LONDON — Britain was ill-prepared for a pandemic partly because government resources had been diverted away from pandemic planning to brace for a possibly chaotic exit from the European Union without a deal, the U.K.'s former health secretary told an inquiry Tuesday.
Matt Hancock also said officials had to scramble to source protective equipment, set up mass testing and contact tracing systems “from scratch” once the coronavirus pandemic broke out because the U.K.'s planning attitude was entirely “geared towards how to clear up after a disaster, not prevent it.”
“The doctrine of the U.K. was to plan for the consequences of a disaster — can we buy enough body bags? Where are we going to bury the dead?” Hancock said.
“Large-scale testing did not exist and large-scale contact tracing did not exist because it was assumed that as soon as there was community transmission, it wouldn’t be possible to stop the spread, and therefore, what’s the point in contact tracing?” he added.
That assumption was “completely wrong” and a “colossal” failure, Hancock said.
Hancock acknowledged that an official pandemic preparedness board paused its work in 2018 to 2019 because resources were moved away to focus instead on the threat of a “disorganized Brexit.”
Britain's government was consumed in 2019 with the possibility of crashing out of the EU without a deal on the departure terms in place. A bitterly divided Parliament rejected then-Prime Minister Theresa May's Brexit plan three times.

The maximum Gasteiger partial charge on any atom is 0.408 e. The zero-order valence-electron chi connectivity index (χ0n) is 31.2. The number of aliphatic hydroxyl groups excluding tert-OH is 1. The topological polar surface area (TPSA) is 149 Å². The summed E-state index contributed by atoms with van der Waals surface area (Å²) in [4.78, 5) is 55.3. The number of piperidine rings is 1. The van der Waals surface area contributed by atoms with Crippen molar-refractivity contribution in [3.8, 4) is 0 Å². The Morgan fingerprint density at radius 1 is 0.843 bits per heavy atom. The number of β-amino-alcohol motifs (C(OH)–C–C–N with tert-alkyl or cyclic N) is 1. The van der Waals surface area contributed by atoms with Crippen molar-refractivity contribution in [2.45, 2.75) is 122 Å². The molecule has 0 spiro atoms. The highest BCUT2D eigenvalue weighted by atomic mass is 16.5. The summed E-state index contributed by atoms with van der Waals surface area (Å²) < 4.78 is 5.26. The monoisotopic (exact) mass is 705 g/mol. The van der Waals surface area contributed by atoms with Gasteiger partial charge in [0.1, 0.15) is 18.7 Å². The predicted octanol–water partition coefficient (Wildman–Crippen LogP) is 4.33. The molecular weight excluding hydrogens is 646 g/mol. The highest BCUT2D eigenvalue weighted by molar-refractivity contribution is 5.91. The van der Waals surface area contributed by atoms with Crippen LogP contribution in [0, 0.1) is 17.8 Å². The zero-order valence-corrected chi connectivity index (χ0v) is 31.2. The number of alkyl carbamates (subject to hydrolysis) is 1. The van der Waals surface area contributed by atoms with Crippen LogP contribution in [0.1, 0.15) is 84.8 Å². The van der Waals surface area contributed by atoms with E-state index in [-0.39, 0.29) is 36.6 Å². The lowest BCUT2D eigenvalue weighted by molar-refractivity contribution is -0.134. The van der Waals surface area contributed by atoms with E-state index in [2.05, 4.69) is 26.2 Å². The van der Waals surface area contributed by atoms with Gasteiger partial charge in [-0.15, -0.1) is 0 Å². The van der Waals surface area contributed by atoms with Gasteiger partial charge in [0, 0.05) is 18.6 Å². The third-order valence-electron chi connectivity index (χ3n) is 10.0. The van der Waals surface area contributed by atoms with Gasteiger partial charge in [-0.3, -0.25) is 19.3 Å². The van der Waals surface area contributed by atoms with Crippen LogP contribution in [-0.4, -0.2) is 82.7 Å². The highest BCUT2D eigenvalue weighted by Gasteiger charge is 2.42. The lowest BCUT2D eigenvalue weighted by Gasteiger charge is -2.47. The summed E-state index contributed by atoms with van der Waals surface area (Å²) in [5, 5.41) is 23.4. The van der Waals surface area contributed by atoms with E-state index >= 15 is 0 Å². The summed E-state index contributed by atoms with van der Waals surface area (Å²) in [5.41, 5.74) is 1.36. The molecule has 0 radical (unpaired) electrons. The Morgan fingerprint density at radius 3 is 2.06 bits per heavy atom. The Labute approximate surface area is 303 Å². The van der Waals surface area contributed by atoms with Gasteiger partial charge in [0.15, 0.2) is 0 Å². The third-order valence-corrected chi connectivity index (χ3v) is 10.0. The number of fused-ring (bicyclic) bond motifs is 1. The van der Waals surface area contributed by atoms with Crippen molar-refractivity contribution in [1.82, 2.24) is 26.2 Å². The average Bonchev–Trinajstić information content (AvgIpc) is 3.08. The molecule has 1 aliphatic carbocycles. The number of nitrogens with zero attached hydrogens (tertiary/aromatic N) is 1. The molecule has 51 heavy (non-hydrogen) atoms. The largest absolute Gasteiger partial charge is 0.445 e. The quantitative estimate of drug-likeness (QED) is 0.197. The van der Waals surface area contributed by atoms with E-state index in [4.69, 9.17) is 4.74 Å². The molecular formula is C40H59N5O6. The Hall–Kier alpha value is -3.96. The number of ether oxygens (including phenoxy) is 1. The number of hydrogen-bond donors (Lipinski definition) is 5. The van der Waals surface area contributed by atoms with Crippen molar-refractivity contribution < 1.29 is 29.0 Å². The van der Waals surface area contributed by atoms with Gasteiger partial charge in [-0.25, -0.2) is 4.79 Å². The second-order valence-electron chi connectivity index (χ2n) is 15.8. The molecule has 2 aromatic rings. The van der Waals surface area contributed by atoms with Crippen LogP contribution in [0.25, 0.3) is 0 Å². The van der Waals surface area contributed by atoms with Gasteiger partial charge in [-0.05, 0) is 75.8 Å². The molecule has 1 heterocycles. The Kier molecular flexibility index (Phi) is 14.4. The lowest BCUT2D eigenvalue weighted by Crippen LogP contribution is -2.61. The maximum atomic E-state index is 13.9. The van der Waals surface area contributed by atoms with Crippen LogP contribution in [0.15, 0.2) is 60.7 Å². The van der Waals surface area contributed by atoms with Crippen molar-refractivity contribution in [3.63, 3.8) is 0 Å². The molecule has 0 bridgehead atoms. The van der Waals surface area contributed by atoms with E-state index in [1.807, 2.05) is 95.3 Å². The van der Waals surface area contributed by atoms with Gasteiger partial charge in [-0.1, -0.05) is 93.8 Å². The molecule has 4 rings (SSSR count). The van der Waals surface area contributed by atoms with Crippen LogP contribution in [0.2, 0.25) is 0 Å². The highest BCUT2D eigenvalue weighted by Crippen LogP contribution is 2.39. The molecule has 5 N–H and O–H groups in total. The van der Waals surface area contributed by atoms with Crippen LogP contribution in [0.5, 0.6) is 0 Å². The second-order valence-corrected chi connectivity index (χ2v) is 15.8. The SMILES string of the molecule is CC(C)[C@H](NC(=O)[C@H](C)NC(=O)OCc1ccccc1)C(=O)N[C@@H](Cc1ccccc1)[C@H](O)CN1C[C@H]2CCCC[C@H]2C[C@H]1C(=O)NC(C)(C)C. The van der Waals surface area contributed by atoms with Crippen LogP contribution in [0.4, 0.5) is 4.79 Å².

The U.K. eventually left the trade bloc in 2020.
As health secretary, Hancock became one of the best-known politicians in Britain as he led efforts to halt the spread of the coronavirus before he was forced to quit in June 2021, when he was caught breaking social distancing rules with an aide. Pictures of him kissing the aide in government offices were splashed across front pages at the time.
Hancock has previously faced criticism about the U.K.'s COVID testing measures and how authorities failed to manage the spread of the pandemic in care homes for the elderly. The U.K. had one of the highest COVID-19 death tolls in Europe, with the virus recorded as a cause of death for almost 227,000 people.
Hancock said an emotional sorry Tuesday to all those who died and were affected.
“I’m profoundly sorry for each death that has occurred. I also understand why, for some, it will be hard to take that apology from me,” he said.
Earlier, Hancock was confronted by members of the group COVID Families for Justice who held up pictures of relatives who died in the pandemic as he arrived at the inquiry in central London.
The wide-ranging inquiry, led by a retired judge, aims to investigate the U.K.’s preparedness for the coronavirus pandemic, how the government responded and what lessons can be learned for the future.
Former Prime Minister Boris Johnson, who led the U.K. during the pandemic, agreed in late 2021 to hold the probe after heavy pressure from bereaved families.
Senior politicians have been called to face questions. Last week, former Prime Minister David Cameron testified that the U.K. had prepared for the “wrong” pandemic by focusing too much on the dangers of a flu outbreak. Former Health Secretary Jeremy Hunt echoed that argument when he admitted he didn't challenge “groupthink” based around preparing for a flu pandemic.